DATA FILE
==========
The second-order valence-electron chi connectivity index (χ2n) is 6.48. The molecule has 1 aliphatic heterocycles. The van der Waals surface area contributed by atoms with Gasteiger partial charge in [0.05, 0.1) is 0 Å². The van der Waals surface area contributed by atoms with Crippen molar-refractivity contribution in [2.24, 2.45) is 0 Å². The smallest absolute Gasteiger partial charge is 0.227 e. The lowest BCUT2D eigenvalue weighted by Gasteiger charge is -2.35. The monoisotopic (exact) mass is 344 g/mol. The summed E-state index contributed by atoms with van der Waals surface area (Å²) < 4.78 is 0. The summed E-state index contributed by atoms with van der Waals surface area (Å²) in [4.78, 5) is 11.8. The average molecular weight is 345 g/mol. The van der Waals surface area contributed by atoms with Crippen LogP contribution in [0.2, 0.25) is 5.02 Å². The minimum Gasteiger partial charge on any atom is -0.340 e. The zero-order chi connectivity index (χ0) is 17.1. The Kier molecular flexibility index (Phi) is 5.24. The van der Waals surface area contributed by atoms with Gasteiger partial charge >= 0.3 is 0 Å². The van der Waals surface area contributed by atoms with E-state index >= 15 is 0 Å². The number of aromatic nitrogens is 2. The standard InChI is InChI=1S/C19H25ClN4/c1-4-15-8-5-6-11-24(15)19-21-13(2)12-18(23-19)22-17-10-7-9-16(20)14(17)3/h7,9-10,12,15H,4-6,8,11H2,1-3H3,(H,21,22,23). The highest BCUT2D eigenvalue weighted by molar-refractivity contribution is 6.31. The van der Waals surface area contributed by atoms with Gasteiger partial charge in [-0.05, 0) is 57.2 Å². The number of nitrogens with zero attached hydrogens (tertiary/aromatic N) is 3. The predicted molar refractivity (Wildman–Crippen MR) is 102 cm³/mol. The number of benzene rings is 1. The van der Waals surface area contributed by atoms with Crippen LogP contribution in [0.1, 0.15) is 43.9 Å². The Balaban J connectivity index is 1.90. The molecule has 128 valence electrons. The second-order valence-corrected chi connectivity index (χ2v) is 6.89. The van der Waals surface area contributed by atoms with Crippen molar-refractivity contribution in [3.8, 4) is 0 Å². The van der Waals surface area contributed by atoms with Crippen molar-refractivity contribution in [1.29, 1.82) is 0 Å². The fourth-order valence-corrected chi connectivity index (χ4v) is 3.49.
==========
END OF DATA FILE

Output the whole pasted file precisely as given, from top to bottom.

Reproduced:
The second-order valence-electron chi connectivity index (χ2n) is 6.48. The molecule has 1 aliphatic heterocycles. The van der Waals surface area contributed by atoms with Gasteiger partial charge in [0.05, 0.1) is 0 Å². The van der Waals surface area contributed by atoms with Crippen molar-refractivity contribution in [2.24, 2.45) is 0 Å². The smallest absolute Gasteiger partial charge is 0.227 e. The lowest BCUT2D eigenvalue weighted by Gasteiger charge is -2.35. The monoisotopic (exact) mass is 344 g/mol. The summed E-state index contributed by atoms with van der Waals surface area (Å²) < 4.78 is 0. The summed E-state index contributed by atoms with van der Waals surface area (Å²) in [4.78, 5) is 11.8. The average molecular weight is 345 g/mol. The van der Waals surface area contributed by atoms with Crippen LogP contribution in [0.2, 0.25) is 5.02 Å². The minimum Gasteiger partial charge on any atom is -0.340 e. The zero-order chi connectivity index (χ0) is 17.1. The Kier molecular flexibility index (Phi) is 5.24. The van der Waals surface area contributed by atoms with Gasteiger partial charge >= 0.3 is 0 Å². The van der Waals surface area contributed by atoms with E-state index >= 15 is 0 Å². The number of aromatic nitrogens is 2. The standard InChI is InChI=1S/C19H25ClN4/c1-4-15-8-5-6-11-24(15)19-21-13(2)12-18(23-19)22-17-10-7-9-16(20)14(17)3/h7,9-10,12,15H,4-6,8,11H2,1-3H3,(H,21,22,23). The highest BCUT2D eigenvalue weighted by molar-refractivity contribution is 6.31. The van der Waals surface area contributed by atoms with Gasteiger partial charge in [-0.05, 0) is 57.2 Å². The number of nitrogens with zero attached hydrogens (tertiary/aromatic N) is 3. The predicted molar refractivity (Wildman–Crippen MR) is 102 cm³/mol. The number of benzene rings is 1. The van der Waals surface area contributed by atoms with Crippen LogP contribution in [0.1, 0.15) is 43.9 Å². The Balaban J connectivity index is 1.90. The molecule has 128 valence electrons. The second-order valence-corrected chi connectivity index (χ2v) is 6.89. The van der Waals surface area contributed by atoms with Crippen molar-refractivity contribution in [3.8, 4) is 0 Å². The van der Waals surface area contributed by atoms with Crippen molar-refractivity contribution in [1.29, 1.82) is 0 Å². The fourth-order valence-corrected chi connectivity index (χ4v) is 3.49.